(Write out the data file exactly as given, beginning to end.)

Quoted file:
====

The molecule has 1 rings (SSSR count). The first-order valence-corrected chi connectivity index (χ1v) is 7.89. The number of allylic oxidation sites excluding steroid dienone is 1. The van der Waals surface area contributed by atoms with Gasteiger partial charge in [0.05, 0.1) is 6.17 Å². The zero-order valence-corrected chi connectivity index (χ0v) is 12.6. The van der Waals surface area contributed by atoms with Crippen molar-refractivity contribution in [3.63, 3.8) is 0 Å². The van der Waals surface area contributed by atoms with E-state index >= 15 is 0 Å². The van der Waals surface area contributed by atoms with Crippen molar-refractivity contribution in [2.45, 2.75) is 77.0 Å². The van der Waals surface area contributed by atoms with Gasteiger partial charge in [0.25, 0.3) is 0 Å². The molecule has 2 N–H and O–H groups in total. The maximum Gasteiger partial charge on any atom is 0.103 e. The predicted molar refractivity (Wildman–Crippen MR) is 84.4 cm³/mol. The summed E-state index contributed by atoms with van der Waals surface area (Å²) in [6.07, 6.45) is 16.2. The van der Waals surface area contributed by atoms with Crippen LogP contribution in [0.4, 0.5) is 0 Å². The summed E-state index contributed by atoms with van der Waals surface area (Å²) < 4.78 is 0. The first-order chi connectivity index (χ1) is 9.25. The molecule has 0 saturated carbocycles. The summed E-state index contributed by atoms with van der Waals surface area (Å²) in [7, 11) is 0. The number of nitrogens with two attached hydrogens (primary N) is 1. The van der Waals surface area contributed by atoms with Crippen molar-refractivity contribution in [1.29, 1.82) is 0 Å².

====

The molecule has 1 rings (SSSR count). The first-order valence-corrected chi connectivity index (χ1v) is 7.89. The number of allylic oxidation sites excluding steroid dienone is 1. The van der Waals surface area contributed by atoms with Gasteiger partial charge in [0.05, 0.1) is 6.17 Å². The zero-order valence-corrected chi connectivity index (χ0v) is 12.6. The van der Waals surface area contributed by atoms with Crippen molar-refractivity contribution in [3.63, 3.8) is 0 Å². The van der Waals surface area contributed by atoms with E-state index >= 15 is 0 Å². The van der Waals surface area contributed by atoms with Crippen molar-refractivity contribution in [2.45, 2.75) is 77.0 Å². The van der Waals surface area contributed by atoms with Gasteiger partial charge in [0.25, 0.3) is 0 Å². The molecule has 2 N–H and O–H groups in total. The maximum Gasteiger partial charge on any atom is 0.103 e. The predicted molar refractivity (Wildman–Crippen MR) is 84.4 cm³/mol. The summed E-state index contributed by atoms with van der Waals surface area (Å²) in [6.07, 6.45) is 16.2. The van der Waals surface area contributed by atoms with Crippen LogP contribution in [0.4, 0.5) is 0 Å². The summed E-state index contributed by atoms with van der Waals surface area (Å²) < 4.78 is 0. The first-order chi connectivity index (χ1) is 9.25. The molecule has 0 saturated carbocycles. The summed E-state index contributed by atoms with van der Waals surface area (Å²) in [7, 11) is 0. The number of nitrogens with two attached hydrogens (primary N) is 1. The van der Waals surface area contributed by atoms with Crippen molar-refractivity contribution in [1.29, 1.82) is 0 Å².